“Remember, diseases don’t read books.”
Yousri Youssef Mishriki, MD

“Uncommon manifestations of common diseases are more common than common manifestations of uncommon diseases.”
Yehia Yousri Mishriki, MD

Why can diagnosis in medicine, at times, be so difficult?

Here is a paraphrase of a typical sentence in my internal medicine textbook when I was a student/resident – “In disease x, one finds an elevated white blood cell count. At times, however, the white blood cell count can be normal or low.”

It would not suffice to know the breadth and depth of medicine, which is impossible, to always correctly diagnose one’s patients but one must also be aware of the variability of presentation of all those diseases. Sir William Osler knew as much when he wrote his epic book, ‘The Principles and Practice of Medicine’ in 1892 wherein he described the various ways in which typhoid can present and cautioning that, “This diversified symptomatology has led to many clinical errors…”. The more modern medical literature also describes the varieties of ways diseases can present atypically. For example, Cushing syndrome, due to excess cortisol production, has occasionally been described as “cyclical” rather than continuous, with variable other presentations such as periodic hormonogenesis, unpredictable hypersecretion of cortisol, fluctuating cortisol excretion or intermittent Cushing syndrome. Even in monogenetic illnesses, where one would expect a stereotypical presentation, there can be a variability of presentation due to environmental effects and exposures, post-zygotic mutations, and epigenetic influences.

In his book, ‘Thinking Fast and Slow’, Daniel Kahneman described two methods of thinking when making decisions. In the fast pathway, pattern recognition is fast, intuitive, and often driven by heuristics (cognitive shortcuts for reaching immediate solutions to a problem) and is primarily subconscious. In the slow, analytic pathway, thinking is deliberate, effortful and under conscious control. Physicians toggle back and forth between these two methods depending on the details of the cases they are analyzing, their experience and knowledge and their whim. Tversky and Kahneman posited that most inferential errors produced by heuristics and biases were due to “faulty probabilistic reasoning”. However, Jain did not agree that the diagnostic process was probabilistic, and I believe that he is, at least partially, correct. Nevertheless, once an initial diagnosis comes to mind as a result of a heuristic, biases are bound to arise, particularly anchoring and confirmation biases which interfere with one’s ability to objectively proceed with the evaluation. Furthermore, one must simultaneously avoid the diametrically opposed biases of representativeness restraint, a tendency of looking for typical manifestations of a disease while ignoring atypical variants (“when you hear hoof beats, think of horses and not zebras”) and aggregate bias, a belief that general population data do not apply to one’s patient. A setting for cognitive dissonance, if ever there was one.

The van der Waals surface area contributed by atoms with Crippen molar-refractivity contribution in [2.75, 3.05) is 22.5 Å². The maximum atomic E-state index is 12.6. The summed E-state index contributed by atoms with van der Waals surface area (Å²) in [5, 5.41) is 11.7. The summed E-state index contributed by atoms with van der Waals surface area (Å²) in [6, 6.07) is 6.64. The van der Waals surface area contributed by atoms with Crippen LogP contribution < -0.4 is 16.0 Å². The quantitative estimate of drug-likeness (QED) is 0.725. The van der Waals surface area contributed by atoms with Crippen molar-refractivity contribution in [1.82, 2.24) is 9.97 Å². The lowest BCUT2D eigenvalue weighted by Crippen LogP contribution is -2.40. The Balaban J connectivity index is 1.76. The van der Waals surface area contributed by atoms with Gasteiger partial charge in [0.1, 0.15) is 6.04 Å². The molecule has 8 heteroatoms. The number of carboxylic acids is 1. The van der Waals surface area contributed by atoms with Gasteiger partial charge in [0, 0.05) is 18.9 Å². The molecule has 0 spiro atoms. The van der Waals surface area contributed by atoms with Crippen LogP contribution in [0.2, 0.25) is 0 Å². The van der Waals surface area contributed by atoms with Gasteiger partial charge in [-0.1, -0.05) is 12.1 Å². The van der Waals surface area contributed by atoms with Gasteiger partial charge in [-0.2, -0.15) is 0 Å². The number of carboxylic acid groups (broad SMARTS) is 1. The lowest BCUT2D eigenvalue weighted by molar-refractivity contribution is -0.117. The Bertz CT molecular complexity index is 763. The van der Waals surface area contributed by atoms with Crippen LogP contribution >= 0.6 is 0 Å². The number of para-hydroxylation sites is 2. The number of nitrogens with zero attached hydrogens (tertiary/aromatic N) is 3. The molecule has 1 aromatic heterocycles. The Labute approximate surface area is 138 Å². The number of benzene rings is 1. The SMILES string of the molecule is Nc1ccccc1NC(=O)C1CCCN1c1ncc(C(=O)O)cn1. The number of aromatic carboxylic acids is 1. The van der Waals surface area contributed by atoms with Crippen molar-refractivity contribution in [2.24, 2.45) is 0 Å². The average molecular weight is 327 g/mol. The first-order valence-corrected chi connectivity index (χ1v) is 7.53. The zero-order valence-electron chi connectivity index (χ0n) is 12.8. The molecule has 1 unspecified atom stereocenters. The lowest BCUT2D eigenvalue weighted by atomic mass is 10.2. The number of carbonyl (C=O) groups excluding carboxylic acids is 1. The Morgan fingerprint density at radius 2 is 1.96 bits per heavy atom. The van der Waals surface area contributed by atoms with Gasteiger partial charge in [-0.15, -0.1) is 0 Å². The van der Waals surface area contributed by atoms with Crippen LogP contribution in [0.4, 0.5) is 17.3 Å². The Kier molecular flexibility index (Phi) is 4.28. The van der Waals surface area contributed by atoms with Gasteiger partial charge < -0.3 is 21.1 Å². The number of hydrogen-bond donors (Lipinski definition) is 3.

What are clinicians to do? Those in the know recommend cognitive bias mitigation which involves “deliberate switching” from intuitive to analytical processing and the use of “debiasing strategies”, what I term ‘metacognition’ or thinking about one’s thinking. After one has generated an initial possible diagnosis or diagnoses, one must step back and carefully question oneself as to whether one has fallen prey to some of the more common biases. Needless to say, this is time consuming, and time is a very rare but critical commodity in accurately diagnosing one’s patients.